Should an At-Fault Driver’s Insurance Cover My Medical Bills After a Car Accident?
If you have been injured by another driver, the at-fault driver’s insurance company is responsible for paying your medical bills up to the limits of the insurance policy. The bodily injury section of the liability insurance pays for medical expenses, rehabilitation, disability, pain and suffering, funeral expenses and legal expenses. For example, if the insurance policy limits are 100/300/50, that means the policy will pay up to $100,000 in medical coverage for any one person injured by the insured driver and up to a maximum of $300,000 if more than one person is injured.
What if My Medical Costs Exceed the Limits of the At-Fault Driver’s Insurance?
Your underinsured motorists (UIM) policy will pay your medical expenses and those of others in your automobile whose medical bills are not fully covered by the at-fault driver’s insurance. Underinsured motorist protection pays your medical expenses up to the limits of your UIM policy. But it is important to understand that your insurance company may refuse to pay if you settle the bodily injury claim with the at-fault driver’s insurance company without your company’s written consent. A knowledgeable personal injury attorney will deal with the insurance companies involved and prevent pushy insurance adjusters from bullying you and taking advantage of your condition.
If the at-fault driver who injured you was driving without insurance, then your uninsured motorist coverage should pay your medical bills and those of anyone else in your vehicle who was injured.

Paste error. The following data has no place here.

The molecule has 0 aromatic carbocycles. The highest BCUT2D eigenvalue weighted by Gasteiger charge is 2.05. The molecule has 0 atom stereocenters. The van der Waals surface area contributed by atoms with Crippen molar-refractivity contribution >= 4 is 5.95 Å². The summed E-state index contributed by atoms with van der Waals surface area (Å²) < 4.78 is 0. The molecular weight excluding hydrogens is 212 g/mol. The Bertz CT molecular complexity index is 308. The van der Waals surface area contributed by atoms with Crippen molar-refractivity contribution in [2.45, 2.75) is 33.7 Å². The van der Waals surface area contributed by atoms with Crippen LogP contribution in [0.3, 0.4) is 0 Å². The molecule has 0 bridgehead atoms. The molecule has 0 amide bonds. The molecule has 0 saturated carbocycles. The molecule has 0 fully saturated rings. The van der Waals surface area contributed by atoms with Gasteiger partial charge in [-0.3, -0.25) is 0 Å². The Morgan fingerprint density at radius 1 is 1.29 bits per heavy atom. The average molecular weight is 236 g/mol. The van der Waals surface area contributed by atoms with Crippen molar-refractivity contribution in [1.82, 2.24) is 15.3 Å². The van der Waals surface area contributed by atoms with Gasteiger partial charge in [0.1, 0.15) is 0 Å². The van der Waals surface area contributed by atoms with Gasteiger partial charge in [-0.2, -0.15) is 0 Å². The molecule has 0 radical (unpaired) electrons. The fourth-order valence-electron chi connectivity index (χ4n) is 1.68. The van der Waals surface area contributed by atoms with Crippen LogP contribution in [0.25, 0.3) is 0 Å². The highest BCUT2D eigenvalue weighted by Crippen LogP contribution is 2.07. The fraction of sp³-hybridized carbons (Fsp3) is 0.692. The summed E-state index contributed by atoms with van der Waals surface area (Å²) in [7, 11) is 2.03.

Do I Have to Pay Medical Bills After a Workplace Injury?
Your employer’s workers’ compensation insurance should cover all your medical bills if you were injured at your workplace or while performing your job,. You should not have to pay any costs out of pocket. Workers’ compensation pays your medical expenses for job-related injuries regardless of who was at fault in the accident. Receiving benefits requires that you notify your employer promptly of your on-the-job injury and follow the rules for receiving treatment. Some workers’ compensation administrators may dispute your claim for payment of your medical bills and expenses.
Were You Injured on Another’s Person’s Property?
If you are a customer or visitor to a business or a guest at another person’s house and are injured in a slip and fall accident, your medical bills would be covered by a commercial liability policy carried by the business or a general liability policy carried by the homeowner. A liability policy typically covers bodily injuries up to the limits of the policy. After a serious accident, our attorneys review the types of insurance and coverage limits that each at-fault party has and attempt to negotiate a settlement that reflects the full extent of your injuries.
Hardison & Cochran Attorneys at Law focuses on representing injury victims and people with disabilities in North Carolina. We understand how the pieces of the insurance puzzle fit together to cover your medical bills. Hiring a skilled personal injury lawyer to focus getting your medical expenses paid can relieve you of that burden. If we are representing you in a personal injury claim, we will inform the medical provider that we are seeking compensation to pay your medical bills. Hospitals and health care providers are often willing to wait to be paid if they understand that our attorneys are representing you in a personal injury.
The Attorneys at Hardison & Cochran
If you think someone else may be at fault for your medical bills, we might be able to help. Let one of our dedicated attorneys review your accident at no charge and explain how we may be able to assist you. Contact us today.